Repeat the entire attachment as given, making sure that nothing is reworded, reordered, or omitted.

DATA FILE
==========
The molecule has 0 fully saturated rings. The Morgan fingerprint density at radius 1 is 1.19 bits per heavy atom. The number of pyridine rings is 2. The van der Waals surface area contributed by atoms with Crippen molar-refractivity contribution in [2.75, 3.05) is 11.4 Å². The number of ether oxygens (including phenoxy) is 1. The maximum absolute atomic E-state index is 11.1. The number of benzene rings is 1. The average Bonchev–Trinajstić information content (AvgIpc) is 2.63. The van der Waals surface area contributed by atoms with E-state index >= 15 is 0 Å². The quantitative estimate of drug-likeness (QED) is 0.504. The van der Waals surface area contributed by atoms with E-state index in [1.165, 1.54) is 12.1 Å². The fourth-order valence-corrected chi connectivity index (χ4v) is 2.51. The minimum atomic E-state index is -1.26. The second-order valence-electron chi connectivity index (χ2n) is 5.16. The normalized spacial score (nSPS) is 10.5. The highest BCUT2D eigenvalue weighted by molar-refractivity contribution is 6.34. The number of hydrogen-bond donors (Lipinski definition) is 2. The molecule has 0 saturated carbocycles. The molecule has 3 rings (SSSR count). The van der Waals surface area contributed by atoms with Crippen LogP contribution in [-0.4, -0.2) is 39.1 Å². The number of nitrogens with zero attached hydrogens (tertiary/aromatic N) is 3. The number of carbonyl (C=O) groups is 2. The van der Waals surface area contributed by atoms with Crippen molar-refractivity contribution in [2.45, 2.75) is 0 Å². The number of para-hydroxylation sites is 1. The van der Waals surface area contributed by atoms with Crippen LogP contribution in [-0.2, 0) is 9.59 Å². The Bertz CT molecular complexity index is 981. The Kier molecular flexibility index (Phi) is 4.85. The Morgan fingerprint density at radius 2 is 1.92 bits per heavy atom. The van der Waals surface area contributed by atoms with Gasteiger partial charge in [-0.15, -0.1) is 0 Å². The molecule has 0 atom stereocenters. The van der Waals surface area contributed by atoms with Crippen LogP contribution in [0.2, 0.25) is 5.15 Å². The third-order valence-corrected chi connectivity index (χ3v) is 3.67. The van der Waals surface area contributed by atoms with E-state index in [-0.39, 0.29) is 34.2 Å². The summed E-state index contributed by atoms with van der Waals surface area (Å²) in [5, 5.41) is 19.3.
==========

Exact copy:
The molecule has 0 fully saturated rings. The Morgan fingerprint density at radius 1 is 1.19 bits per heavy atom. The number of pyridine rings is 2. The van der Waals surface area contributed by atoms with Crippen molar-refractivity contribution in [2.75, 3.05) is 11.4 Å². The number of ether oxygens (including phenoxy) is 1. The maximum absolute atomic E-state index is 11.1. The number of benzene rings is 1. The average Bonchev–Trinajstić information content (AvgIpc) is 2.63. The van der Waals surface area contributed by atoms with E-state index >= 15 is 0 Å². The quantitative estimate of drug-likeness (QED) is 0.504. The van der Waals surface area contributed by atoms with E-state index in [1.165, 1.54) is 12.1 Å². The fourth-order valence-corrected chi connectivity index (χ4v) is 2.51. The minimum atomic E-state index is -1.26. The second-order valence-electron chi connectivity index (χ2n) is 5.16. The normalized spacial score (nSPS) is 10.5. The highest BCUT2D eigenvalue weighted by molar-refractivity contribution is 6.34. The number of hydrogen-bond donors (Lipinski definition) is 2. The molecule has 0 saturated carbocycles. The molecule has 3 rings (SSSR count). The van der Waals surface area contributed by atoms with Crippen LogP contribution in [-0.4, -0.2) is 39.1 Å². The number of nitrogens with zero attached hydrogens (tertiary/aromatic N) is 3. The number of carbonyl (C=O) groups is 2. The van der Waals surface area contributed by atoms with Crippen molar-refractivity contribution in [2.45, 2.75) is 0 Å². The number of para-hydroxylation sites is 1. The van der Waals surface area contributed by atoms with Crippen LogP contribution in [-0.2, 0) is 9.59 Å². The Bertz CT molecular complexity index is 981. The Kier molecular flexibility index (Phi) is 4.85. The Morgan fingerprint density at radius 2 is 1.92 bits per heavy atom. The van der Waals surface area contributed by atoms with Gasteiger partial charge in [-0.15, -0.1) is 0 Å². The molecule has 0 atom stereocenters. The van der Waals surface area contributed by atoms with Crippen LogP contribution in [0.2, 0.25) is 5.15 Å². The third-order valence-corrected chi connectivity index (χ3v) is 3.67. The van der Waals surface area contributed by atoms with E-state index in [-0.39, 0.29) is 34.2 Å². The summed E-state index contributed by atoms with van der Waals surface area (Å²) in [5, 5.41) is 19.3.